A Recap of Fantastic Fest 2017


For the previous 12 years, Fantastic Fest has been a time of unbridled passion about film for cinephiles and movie nerds alike. Genre aficionados and those looking to find something new on the big screen gathered for one week to escape from the real world and retreat into a bubble that consists of drinking, camaraderie, soaking in new visions and voices from around the world, and then geeking out about seeing these films with each other. The darkened movie theaters in an Alamo Drafthouse act as a buffer from the woes of the real world and a chance to reconnect with fellow nerds, sing a bunch of karaoke and generally just have a good time. But this 13th installment of Fantastic Fest was different; while it offered a lot of the same positives the festival has been known for, it was no longer the respite from actual problems as so many have come to know it. In a sense, Fantastic Fest 2017 was itself a bit problematic throughout its run.

In the weeks and days leading up to the film festival, there was a quickly developing story of the blinders worn by festival head (and Drafthouse CEO) Tim League, his inability to see how his actions undermined all of his talk of progressive virtues, and how this created a controversy surrounding women’s rights and safety issues. During the festival, a story dropped about how longtime Fantastic Fest collaborator Harry Knowles (head of Ain’t It Cool News, a sponsor of the festival) had a history of sexual harassing and assaulting women for many years.

These stories have been covered by other sites better and given them the depth and context needed to understand the seriousness of this two-pronged debacle. But because of them, there was fallout: movies pulled out of being screened at the festival, a programmer very publicly quit his position in protest, League himself would not be in attendance (foregoing the festival to go on a tour of Drafthouse establishments to speak with staff about their concerns), and many previous attendees ended up not going in protest of the actions undertaken by these men. A pall was thrown over the entire festival, that awkward thing that was always in the back of people’s minds even when it wasn’t voiced. An inescapable sense of being complicit by being there permeated my mood, although everyone has their own reasons for attending that don’t automatically take away their feminist or progressive cards.

There were numerous discussions that I partook in, and many more had by other groups, about the issues at hand and what Drafthouse and Fantastic Fest needed to do to move forward and earn back trust. Mostly, I tried my best just to listen to the women at the festival — not putting them in the unfair position of spokespeople for their gender, but to hear what it’s like to be a woman in a fairly male-dominated subculture and industry. It wasn’t a dirge, and there were still plenty of good films to enjoy (more on those below), but it definitely approached feeling oddly similar to a funeral for a high school friend — a reunion that acts as a pleasant to catch-up with others but has an unfortunate incident at its core.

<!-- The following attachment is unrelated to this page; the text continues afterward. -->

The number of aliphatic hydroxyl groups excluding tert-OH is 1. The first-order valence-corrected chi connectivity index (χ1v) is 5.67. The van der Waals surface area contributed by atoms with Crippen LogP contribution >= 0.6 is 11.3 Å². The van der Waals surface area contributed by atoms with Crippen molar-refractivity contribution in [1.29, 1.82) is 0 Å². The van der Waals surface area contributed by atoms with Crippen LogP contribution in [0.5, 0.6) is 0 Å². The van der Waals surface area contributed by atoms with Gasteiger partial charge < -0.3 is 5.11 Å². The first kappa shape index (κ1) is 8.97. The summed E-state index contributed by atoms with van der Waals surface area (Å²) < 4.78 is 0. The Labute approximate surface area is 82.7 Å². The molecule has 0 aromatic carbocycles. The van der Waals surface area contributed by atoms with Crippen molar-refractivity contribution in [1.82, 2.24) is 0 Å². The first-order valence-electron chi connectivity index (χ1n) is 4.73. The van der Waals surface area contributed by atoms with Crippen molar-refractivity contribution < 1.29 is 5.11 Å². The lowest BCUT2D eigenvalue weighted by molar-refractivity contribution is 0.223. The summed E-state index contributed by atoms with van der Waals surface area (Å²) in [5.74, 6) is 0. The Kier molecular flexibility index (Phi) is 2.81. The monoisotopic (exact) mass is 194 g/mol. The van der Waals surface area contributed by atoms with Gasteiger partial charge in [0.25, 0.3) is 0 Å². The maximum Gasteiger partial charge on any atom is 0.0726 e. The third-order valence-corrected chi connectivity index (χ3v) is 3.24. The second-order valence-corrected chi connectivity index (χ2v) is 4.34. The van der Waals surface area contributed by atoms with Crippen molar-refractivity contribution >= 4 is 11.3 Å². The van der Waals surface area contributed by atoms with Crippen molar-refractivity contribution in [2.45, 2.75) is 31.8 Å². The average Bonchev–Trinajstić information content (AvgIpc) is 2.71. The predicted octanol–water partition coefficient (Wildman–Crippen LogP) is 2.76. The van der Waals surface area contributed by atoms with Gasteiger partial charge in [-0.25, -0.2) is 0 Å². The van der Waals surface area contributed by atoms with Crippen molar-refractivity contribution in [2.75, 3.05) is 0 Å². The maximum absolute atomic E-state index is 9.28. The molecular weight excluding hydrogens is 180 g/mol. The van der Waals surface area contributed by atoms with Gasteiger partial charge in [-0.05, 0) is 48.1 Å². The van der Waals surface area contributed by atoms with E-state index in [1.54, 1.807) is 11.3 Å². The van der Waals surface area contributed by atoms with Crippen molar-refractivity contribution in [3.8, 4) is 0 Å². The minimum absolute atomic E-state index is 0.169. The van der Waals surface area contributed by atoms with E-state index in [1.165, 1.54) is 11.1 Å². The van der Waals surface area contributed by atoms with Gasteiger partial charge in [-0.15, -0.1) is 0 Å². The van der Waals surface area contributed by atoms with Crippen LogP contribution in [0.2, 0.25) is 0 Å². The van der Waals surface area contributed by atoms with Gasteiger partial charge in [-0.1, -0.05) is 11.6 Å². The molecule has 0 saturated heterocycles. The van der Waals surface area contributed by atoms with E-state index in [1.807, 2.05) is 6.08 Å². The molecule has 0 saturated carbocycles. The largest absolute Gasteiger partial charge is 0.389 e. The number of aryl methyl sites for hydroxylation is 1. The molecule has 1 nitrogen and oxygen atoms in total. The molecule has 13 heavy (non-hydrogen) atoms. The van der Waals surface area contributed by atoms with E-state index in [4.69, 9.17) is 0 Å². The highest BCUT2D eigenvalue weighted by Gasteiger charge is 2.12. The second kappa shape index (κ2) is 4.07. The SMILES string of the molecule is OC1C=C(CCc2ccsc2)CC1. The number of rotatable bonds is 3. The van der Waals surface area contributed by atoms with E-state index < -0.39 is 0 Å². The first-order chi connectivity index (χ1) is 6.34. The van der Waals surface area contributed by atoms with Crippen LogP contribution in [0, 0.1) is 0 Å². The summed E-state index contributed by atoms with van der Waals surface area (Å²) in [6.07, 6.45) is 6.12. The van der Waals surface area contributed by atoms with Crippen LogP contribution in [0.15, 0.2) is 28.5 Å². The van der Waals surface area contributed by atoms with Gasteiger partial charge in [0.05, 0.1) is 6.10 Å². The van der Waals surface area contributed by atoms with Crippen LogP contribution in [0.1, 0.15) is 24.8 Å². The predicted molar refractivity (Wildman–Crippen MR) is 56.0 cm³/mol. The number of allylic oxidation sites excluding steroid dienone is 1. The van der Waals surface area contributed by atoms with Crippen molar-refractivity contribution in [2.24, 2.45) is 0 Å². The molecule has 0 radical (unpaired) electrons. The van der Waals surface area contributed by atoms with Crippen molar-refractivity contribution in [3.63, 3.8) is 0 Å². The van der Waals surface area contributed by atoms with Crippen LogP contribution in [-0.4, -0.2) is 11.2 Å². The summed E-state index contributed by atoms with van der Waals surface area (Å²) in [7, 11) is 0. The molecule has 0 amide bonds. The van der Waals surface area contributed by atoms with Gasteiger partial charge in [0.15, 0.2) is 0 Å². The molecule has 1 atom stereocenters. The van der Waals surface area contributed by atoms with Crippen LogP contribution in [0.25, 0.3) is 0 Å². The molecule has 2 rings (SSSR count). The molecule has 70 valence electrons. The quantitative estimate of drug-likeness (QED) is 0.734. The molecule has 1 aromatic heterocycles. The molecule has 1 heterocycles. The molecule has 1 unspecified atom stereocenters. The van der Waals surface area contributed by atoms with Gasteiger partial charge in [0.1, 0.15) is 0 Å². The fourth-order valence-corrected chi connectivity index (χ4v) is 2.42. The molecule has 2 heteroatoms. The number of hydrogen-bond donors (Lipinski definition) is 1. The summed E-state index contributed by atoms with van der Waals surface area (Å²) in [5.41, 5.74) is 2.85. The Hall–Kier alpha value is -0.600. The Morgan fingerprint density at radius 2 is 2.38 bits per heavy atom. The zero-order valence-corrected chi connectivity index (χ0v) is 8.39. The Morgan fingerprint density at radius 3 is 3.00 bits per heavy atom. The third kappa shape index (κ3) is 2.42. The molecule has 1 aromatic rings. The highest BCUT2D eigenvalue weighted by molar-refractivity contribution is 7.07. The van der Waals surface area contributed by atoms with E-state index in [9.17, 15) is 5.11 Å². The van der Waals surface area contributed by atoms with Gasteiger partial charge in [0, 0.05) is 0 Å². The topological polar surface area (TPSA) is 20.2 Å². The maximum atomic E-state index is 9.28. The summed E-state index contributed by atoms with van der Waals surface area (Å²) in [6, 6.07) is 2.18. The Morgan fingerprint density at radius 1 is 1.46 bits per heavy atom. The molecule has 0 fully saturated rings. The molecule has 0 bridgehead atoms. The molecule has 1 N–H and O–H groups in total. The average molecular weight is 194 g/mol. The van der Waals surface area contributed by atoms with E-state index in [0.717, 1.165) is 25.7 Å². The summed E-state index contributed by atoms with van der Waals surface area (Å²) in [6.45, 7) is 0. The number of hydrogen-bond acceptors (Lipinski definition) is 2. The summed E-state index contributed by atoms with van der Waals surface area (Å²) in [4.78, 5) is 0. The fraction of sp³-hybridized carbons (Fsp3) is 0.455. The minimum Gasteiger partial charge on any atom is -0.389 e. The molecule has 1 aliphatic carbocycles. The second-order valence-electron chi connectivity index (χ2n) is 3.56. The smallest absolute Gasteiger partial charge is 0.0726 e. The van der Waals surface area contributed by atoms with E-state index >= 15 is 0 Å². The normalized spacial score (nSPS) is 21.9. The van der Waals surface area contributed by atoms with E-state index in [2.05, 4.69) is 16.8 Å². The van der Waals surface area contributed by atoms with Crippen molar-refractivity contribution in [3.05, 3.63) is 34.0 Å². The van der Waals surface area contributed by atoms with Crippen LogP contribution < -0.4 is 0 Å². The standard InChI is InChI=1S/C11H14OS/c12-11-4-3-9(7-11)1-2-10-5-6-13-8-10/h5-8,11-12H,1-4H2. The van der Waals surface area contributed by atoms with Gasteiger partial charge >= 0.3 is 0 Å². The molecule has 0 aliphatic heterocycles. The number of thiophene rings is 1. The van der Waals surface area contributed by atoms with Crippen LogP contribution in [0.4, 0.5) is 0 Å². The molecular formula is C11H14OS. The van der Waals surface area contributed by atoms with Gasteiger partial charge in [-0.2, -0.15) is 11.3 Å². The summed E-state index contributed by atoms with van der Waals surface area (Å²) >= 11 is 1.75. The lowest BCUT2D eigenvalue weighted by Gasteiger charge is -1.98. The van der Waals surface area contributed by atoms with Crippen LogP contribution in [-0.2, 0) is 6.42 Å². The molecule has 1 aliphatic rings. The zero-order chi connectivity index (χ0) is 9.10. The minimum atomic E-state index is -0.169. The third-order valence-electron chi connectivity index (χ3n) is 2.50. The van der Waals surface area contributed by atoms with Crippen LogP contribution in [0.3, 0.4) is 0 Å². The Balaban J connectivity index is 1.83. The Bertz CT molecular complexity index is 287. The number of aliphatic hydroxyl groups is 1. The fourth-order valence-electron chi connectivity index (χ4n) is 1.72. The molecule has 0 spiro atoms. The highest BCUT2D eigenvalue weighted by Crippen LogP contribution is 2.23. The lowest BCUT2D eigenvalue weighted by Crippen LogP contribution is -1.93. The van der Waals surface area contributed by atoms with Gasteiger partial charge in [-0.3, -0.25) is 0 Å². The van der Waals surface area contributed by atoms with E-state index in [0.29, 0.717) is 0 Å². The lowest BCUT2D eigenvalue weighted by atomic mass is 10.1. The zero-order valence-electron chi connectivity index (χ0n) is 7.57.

I believe in the folks at Drafthouse and Fantastic Fest. I believe in Kristen Bell (the festival’s Executive Director) and Meredith Borders (editor of Drafthouse website Birth.Movies.Death, and the festival’s head of social media), as they gave impassioned speeches about what is happening and seemed truly invested in listening to the concerns of others. I think there is a future for Fantastic Fest, and it can return to its former splendor, but there needs to be changes from the top down and acknowledgement of the steps needed to prevent these actions from ever recurring. Though I have only been going for three years, I love Fantastic Fest — it truly is a celebration of all that is pure and nerdy about film — and I want it to remain that pure escapist bit of fun for people of all races, orientations, genders and walks of life. But now, while still reeling from the excellent movies that I saw, comes the hard part of putting in work to make sure it can keep its soul amidst all of its sins.

Of all the films and shorts I saw at Fantastic Fest (and I missed more than I’d like just because there were so many good ones), here are my favorite films of the week:

1) “Bodied,” directed by Joseph Kahn

“Bodied” is a propulsive film brimming with intelligence and comedy that constantly engages the audiences to make them laugh and think (and maybe even make them a bit uncomfortable). Kahn’s film follows an academic (Calum Worthy) as he studies and soon finds himself immersed in the California battle rap scene. One part “8 Mile,” one part “Higher Education” and one part “Scott Pilgrim vs. the World,” it’s a kinetic ride that gleefully explores the sensitivities and insensitivities that come about when discussing gender, race and a whole host of other topics. It never offers clear-cut answers but instead is able to showcase the complicated issue of artistic free speech in the modern world, although never at the expense of a good laugh or the immense sense of fun that Kahn injects into his movie.

2) “My Friend Dahmer,” directed by Marc Meyers

A powerful and haunting portrait, this adaptation of the excellent graphic novel dares to show sympathy to the devil in the formative years of serial killer Jeffrey Dahmer. Meyers is able to portray the monster of a man as a lost child who grew up in the perfect breeding grounds for a disassociated sociopath — complete with confused sexuality, lack of close ties and a disastrous family life. Though Ross Lynch’s performance is compelling and layered as the teenage Dahmer, director Meyers never excuses the behavior of this criminal-in-the-making; instead, he swings back and forth between exposing Dahmer’s heinous actions and contemplating his tortured soul.

3) “Super Dark Times,” directed by Kevin Phillips

This 1990s-set coming-of-age story excels by creating a very grounded world and realistic portrait of growing up in the suburbs before the new century. Precise character work and natural dialogue make the adolescents at the heart of the story feel like real people. So when things begin to go awry due to a gruesome accident, and actions soon escalate, it never feels as wild as it should but instead a reasonable progression of where the story would go based on this world we’ve come to know so well. Outstanding performances by the leads (Owen Campbell and Charlie Tahan), beautiful cinematography, and a perfect balancing and maintaining of tone by director Phillips all make this a great film that explores that crucial time in every person’s life as he begins to define who they are and what they will become.